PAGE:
Surgical treatment for tubal factor infertility
Hydrosalpinx, a blocked right fallopian tube prior to surgical repair
The end of the tube is stuck in pelvic scar tissue to the ovary
Tubal factor infertility accounts for about 20-25% of all cases of infertility.
The treatment for tubal factor infertility is usually either tubal surgery to repair some of the damage or in vitro fertilization (IVF).
The pros and cons of surgery versus IVF are discussed on the tubal factor infertility page.
The pros and cons of tubal reversal surgery versus IVF for women who have had their tubes tied, clipped, or burned are discussed on the tubal reversal versus IVF page.
What can be done to repair damaged tubes?
The options for surgical treatment of tubal factor infertility depend very much on the degree of tubal damage.
Lysis of adhesions can be performed (resection of scar tissue) or blocked tubes can be re-opened with surgery. Various levels of reconstruction in between these two extremes is also possible.
Subsequent pregnancy rates depend upon several factors including the amount of tubal damage that was initially present before the procedure, the degree of damage to the internal lining of the fallopian tubes which can no be corrected, the age of the woman, the situation with the male partners sperm, the skill of the surgeon, and other factors.
Laparoscopy and laparotomy
Laparoscopic repair of a blocked fallopian tube (neosalpingostomy)
Grasping instrument is holding end of tube at newly created opening, "O"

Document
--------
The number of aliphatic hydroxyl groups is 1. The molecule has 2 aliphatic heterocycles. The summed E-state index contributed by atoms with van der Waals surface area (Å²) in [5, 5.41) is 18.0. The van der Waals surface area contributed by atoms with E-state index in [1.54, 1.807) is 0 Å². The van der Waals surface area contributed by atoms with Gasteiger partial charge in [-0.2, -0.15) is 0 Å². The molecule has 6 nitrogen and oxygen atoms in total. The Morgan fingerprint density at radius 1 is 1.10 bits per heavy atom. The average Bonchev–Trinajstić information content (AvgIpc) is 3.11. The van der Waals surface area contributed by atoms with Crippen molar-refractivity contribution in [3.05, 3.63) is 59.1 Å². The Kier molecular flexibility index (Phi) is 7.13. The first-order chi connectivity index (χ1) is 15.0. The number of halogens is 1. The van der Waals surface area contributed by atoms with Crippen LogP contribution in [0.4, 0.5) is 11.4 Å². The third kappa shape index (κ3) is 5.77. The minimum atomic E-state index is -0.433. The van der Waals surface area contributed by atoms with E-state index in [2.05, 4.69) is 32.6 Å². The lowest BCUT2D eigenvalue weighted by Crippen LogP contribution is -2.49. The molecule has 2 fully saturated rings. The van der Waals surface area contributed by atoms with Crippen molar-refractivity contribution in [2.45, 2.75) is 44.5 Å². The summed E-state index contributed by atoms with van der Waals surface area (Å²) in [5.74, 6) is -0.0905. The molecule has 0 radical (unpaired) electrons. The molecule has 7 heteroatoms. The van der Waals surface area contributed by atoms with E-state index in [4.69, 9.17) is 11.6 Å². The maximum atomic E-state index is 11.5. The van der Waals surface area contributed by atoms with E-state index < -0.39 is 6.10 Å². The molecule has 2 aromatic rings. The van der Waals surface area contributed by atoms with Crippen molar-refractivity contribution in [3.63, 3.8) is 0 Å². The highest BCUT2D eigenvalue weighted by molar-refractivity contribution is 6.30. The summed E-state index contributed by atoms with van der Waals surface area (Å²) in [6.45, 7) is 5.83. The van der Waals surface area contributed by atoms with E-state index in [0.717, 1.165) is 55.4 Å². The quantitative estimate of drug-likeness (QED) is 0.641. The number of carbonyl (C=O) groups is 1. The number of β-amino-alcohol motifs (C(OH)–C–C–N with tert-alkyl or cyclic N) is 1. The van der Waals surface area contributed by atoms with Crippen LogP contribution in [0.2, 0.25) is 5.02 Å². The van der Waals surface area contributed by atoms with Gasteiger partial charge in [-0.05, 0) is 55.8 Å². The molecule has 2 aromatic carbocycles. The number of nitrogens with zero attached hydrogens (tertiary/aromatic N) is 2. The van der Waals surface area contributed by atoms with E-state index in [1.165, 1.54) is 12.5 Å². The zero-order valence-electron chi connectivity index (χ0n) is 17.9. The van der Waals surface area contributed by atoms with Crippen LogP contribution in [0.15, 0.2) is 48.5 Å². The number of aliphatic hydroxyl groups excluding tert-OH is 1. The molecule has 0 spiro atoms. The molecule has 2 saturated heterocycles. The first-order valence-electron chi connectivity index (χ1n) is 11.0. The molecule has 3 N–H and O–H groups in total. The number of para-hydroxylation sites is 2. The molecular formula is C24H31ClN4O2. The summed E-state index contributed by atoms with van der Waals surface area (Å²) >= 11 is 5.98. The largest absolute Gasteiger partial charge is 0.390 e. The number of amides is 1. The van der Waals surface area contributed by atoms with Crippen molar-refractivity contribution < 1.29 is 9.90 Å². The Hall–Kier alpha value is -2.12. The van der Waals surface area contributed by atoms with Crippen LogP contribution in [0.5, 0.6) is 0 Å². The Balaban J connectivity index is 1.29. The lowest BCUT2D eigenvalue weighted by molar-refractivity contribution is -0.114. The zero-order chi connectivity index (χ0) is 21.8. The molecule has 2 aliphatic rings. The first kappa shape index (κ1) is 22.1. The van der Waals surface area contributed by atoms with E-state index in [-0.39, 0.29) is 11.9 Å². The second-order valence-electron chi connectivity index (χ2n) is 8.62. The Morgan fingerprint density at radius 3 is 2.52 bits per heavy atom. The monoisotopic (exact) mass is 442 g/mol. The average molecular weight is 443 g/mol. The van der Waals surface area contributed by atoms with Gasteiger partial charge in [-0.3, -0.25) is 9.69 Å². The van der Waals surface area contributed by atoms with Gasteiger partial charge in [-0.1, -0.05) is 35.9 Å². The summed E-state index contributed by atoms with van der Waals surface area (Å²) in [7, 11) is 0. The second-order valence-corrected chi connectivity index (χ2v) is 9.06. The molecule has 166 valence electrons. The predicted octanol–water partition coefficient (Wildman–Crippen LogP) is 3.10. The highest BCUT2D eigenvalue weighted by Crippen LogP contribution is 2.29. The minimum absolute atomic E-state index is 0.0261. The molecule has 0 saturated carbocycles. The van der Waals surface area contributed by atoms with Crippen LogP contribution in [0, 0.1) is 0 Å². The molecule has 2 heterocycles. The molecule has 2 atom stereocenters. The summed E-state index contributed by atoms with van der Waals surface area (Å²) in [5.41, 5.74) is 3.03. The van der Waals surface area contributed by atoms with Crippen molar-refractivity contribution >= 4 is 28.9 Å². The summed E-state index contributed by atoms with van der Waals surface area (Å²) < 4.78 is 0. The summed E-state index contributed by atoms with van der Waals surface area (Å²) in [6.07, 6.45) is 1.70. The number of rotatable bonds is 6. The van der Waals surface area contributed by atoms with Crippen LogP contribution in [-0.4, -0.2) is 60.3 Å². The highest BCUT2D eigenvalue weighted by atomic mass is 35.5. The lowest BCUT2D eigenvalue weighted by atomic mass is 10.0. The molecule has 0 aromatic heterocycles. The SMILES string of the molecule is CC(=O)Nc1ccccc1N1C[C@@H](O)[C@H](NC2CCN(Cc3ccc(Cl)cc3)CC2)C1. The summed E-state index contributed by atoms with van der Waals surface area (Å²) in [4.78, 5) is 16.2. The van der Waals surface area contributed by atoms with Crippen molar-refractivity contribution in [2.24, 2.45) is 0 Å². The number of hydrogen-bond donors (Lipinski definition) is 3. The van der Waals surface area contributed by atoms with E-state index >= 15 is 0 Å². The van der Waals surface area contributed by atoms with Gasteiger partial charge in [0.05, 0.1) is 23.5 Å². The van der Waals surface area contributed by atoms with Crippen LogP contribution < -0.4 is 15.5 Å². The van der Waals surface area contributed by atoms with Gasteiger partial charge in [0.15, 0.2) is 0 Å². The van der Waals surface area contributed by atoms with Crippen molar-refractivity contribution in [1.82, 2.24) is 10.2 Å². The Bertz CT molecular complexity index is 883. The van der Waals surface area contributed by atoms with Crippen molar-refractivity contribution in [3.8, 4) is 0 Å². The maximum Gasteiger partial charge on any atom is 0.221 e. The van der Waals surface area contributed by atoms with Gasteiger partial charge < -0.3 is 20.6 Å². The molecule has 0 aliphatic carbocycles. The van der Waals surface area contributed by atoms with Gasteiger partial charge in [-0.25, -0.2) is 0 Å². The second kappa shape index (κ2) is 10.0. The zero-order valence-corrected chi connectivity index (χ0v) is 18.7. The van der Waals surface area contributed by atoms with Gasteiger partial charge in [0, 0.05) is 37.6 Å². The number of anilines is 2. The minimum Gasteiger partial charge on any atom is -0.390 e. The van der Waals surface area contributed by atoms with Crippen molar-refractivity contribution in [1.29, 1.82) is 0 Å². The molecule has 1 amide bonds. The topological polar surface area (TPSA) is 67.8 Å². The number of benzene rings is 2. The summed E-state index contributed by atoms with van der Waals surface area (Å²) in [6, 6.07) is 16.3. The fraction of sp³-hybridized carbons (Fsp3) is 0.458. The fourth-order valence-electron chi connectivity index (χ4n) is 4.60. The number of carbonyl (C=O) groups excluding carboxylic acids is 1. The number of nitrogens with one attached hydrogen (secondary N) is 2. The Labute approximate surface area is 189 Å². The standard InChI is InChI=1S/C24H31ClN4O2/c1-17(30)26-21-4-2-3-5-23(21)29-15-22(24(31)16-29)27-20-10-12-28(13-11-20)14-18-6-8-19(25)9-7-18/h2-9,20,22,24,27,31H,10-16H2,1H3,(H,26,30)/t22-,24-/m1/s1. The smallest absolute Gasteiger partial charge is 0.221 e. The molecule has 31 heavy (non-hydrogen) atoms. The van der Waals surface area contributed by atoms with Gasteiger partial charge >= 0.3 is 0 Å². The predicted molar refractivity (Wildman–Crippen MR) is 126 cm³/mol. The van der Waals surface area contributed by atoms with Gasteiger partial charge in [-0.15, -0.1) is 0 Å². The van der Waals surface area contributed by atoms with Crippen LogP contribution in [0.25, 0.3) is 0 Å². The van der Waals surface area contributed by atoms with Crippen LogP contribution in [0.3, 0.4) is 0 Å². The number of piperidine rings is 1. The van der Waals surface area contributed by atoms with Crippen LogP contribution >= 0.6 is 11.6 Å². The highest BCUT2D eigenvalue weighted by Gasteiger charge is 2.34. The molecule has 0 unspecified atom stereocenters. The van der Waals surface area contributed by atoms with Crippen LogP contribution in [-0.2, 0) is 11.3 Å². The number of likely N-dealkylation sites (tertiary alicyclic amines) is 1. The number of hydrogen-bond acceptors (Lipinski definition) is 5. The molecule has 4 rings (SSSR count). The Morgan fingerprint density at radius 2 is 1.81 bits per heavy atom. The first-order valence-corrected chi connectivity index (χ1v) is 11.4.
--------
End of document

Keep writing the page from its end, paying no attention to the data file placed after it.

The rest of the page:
Many tubal surgeries can be performed laparoscopically ("belly-button" or "Band-Aid" surgery). This allows the woman to go home the same day, return to work in 3-4 days, and have only small scars (each less than 1") on her abdomen.
However, not all tubal surgeries can be performed as well through the laparoscope as by laparotomy (bigger incision - about 4 inches long). This also depends on the skill and training of the surgeon.
Pregnancy rates and ectopic pregnancy rates after tubal surgery
According to published studies, approximate pregnancy rates by 12 months after tubal surgery are shown below. These numbers are average figures from a group of women that have had tubal surgery. In real life, each case is unique and should be assessed individually.
end of tube
|Fimbrioplasty||50% over 1-2 years||12% of pregnancies|
|Cut away scar tissue on tubes or on ovary||Salpingolysis
over 1-2 years
6% of pregnancies
|Neosalpingostomy||25% over 1-2 years||25% of pregnancies|
|Reconnect tubes after tubal ligation||Tubal reanastomosis||40-70% over 1-2 years||4-15% of pregnancies|
|IVF||50-60% per attempt
at our clinic
(age < 35, blocked tubes)
Our IVF success rates
(women with blocked tubes)